Are We the Ultraviolet Light of the World? Or the X-Rays?

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An astronomer ponders one of Jesus’ most memorable sayings.

When Jesus defined himself as “the light of the world,” listeners probably associated those words with common objects well known to them: the hot sun of Judea, the stars twinkling in the sky, the moon shining during the night, torches they carried on the roads, small oil lamps used in their houses, or bonfires lit when camping on a long trip.

In our current age, we associate the light with many other things: the screen of a smartphone, a laptop we use for work, the traffic lights on the streets, fireworks on New Year’s Eve, a television, a laser pointer, car lights, or a child’s toy.

As an astronomer, the majority of my work is based on light. I study astronomical observations of celestial bodies, obtained through telescopes, in order to understand the physical processes behind them. From astronomy, I know there are many kinds of light, so I wondered how that can teach me more about the expression “the light of the world.”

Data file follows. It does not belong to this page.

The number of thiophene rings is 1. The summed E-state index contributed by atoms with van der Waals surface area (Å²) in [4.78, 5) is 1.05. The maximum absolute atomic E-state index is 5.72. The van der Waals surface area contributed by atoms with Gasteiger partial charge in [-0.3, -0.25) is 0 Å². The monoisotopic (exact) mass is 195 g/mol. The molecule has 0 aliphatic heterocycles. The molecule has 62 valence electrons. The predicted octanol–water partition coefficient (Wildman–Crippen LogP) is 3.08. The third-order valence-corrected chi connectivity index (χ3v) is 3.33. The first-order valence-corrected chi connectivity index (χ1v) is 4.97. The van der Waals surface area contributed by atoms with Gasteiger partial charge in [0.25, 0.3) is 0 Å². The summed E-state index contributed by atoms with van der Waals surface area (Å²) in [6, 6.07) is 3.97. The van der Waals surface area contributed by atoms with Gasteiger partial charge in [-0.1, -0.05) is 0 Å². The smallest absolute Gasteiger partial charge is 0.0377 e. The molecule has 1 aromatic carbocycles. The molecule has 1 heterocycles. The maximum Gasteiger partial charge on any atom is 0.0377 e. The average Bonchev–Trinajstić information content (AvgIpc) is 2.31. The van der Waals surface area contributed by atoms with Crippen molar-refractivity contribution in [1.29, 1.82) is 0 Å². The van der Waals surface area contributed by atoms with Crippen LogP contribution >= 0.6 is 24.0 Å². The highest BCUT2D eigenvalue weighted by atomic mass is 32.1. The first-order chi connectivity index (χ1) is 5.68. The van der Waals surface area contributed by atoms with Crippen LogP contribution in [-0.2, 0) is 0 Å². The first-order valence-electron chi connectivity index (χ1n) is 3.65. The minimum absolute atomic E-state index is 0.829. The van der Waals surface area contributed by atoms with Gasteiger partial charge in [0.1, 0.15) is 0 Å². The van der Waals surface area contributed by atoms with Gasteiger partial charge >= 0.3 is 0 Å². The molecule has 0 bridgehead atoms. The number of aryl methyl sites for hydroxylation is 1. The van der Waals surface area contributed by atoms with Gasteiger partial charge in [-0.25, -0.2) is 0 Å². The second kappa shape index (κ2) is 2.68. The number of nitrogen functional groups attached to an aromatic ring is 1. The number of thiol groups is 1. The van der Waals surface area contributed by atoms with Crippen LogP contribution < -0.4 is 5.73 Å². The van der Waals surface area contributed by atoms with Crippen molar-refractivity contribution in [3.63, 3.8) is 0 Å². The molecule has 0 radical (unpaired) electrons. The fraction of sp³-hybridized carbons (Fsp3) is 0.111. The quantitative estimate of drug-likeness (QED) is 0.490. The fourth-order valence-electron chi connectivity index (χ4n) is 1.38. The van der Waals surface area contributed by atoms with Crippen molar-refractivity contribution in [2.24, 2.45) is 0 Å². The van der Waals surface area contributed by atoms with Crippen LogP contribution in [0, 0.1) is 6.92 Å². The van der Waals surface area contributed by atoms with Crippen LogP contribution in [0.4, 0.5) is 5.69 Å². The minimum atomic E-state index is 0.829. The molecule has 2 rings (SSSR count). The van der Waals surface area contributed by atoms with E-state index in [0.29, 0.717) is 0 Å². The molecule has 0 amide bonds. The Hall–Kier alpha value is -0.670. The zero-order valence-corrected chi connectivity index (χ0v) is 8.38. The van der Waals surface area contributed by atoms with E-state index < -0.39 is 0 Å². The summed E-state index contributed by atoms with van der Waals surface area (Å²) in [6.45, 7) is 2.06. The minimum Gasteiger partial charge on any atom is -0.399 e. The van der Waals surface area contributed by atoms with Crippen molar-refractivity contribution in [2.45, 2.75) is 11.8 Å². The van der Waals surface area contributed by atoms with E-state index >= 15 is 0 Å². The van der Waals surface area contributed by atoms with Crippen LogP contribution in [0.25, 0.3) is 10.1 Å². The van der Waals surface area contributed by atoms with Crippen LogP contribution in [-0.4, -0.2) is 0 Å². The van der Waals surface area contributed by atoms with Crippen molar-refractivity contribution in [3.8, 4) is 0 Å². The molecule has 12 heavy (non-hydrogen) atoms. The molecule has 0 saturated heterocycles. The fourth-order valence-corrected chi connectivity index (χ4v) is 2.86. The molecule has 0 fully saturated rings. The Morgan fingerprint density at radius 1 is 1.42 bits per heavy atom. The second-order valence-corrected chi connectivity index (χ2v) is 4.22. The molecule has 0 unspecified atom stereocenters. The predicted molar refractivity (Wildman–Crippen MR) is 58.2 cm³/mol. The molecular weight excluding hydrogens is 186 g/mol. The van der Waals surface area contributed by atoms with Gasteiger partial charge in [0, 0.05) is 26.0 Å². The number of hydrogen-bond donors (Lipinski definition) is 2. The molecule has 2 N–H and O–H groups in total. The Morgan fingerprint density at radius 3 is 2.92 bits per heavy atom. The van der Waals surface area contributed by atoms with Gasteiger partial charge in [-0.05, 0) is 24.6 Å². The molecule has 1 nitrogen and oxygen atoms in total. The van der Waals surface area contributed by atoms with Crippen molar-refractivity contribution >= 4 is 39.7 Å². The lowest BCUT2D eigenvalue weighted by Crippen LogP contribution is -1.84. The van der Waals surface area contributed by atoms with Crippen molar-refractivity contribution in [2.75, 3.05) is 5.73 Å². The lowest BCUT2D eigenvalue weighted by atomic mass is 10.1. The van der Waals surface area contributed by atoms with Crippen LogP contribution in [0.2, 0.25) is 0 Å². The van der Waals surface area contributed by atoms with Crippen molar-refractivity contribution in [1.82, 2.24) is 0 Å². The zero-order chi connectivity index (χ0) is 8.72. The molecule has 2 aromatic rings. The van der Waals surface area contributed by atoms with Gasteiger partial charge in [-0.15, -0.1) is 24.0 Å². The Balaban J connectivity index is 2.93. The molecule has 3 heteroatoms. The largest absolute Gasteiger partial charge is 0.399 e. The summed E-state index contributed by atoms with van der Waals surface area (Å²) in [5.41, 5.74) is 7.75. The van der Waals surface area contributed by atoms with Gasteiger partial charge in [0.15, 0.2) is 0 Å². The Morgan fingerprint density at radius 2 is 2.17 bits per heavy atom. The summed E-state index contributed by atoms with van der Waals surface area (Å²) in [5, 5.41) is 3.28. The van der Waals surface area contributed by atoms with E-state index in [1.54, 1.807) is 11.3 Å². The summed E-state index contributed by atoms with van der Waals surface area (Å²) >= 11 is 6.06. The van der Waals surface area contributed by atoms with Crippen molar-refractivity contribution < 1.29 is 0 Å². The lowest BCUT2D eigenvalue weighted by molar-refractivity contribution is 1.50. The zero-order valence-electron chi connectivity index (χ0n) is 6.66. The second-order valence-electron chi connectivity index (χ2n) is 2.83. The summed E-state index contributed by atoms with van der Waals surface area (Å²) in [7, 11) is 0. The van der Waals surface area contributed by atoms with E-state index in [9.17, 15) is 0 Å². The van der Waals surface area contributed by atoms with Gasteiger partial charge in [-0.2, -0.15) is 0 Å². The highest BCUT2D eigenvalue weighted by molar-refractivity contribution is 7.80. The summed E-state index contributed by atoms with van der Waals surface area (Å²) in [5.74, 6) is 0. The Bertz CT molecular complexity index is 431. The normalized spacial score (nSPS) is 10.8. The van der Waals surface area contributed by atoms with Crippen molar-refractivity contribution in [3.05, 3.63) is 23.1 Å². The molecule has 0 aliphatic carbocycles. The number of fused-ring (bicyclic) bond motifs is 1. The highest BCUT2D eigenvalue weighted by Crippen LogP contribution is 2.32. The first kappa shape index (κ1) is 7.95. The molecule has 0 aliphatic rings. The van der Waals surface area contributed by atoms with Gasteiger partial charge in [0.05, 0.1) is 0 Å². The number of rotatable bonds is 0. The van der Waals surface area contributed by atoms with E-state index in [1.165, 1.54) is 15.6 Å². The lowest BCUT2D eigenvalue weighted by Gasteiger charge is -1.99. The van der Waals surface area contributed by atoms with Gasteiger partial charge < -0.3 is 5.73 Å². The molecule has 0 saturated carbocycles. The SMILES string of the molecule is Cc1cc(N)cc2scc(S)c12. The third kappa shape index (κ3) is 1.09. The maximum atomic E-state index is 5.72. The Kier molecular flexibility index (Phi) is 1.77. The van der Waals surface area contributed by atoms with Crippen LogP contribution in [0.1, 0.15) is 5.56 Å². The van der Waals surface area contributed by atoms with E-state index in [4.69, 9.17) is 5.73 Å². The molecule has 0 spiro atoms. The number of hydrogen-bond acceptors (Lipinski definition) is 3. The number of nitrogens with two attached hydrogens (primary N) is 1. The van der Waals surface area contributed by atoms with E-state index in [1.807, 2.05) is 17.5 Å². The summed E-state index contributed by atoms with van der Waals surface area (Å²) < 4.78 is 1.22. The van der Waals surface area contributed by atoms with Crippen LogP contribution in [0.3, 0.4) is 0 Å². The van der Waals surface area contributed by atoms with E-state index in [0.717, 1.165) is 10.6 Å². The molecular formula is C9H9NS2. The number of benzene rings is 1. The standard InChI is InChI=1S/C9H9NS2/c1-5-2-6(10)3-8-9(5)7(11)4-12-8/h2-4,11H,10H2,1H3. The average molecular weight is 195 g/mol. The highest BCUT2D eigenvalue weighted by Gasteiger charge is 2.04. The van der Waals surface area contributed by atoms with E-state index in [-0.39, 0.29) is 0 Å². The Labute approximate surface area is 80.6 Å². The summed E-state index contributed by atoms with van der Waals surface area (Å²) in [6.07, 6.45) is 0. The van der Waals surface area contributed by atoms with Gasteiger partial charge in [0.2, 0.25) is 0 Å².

To start with, what is light? Light is electromagnetic radiation that can manifest itself in different ways depending on the range of energy in which we observe it. For example, we have visible light, x-rays, radio waves, ultraviolet light, or microwaves, to name a few. The interesting thing is that, although they manifest themselves in different ways, all these types of light are part of the same physical phenomena. Another fascinating property of the light is that, although they have different energies, all electromagnetic radiation travels at the same speed: 300,000 km/s, a universal constant called the speed of light.

The fact that light manifests itself in different ways is very useful in astronomical research because by observing a celestial object through different …

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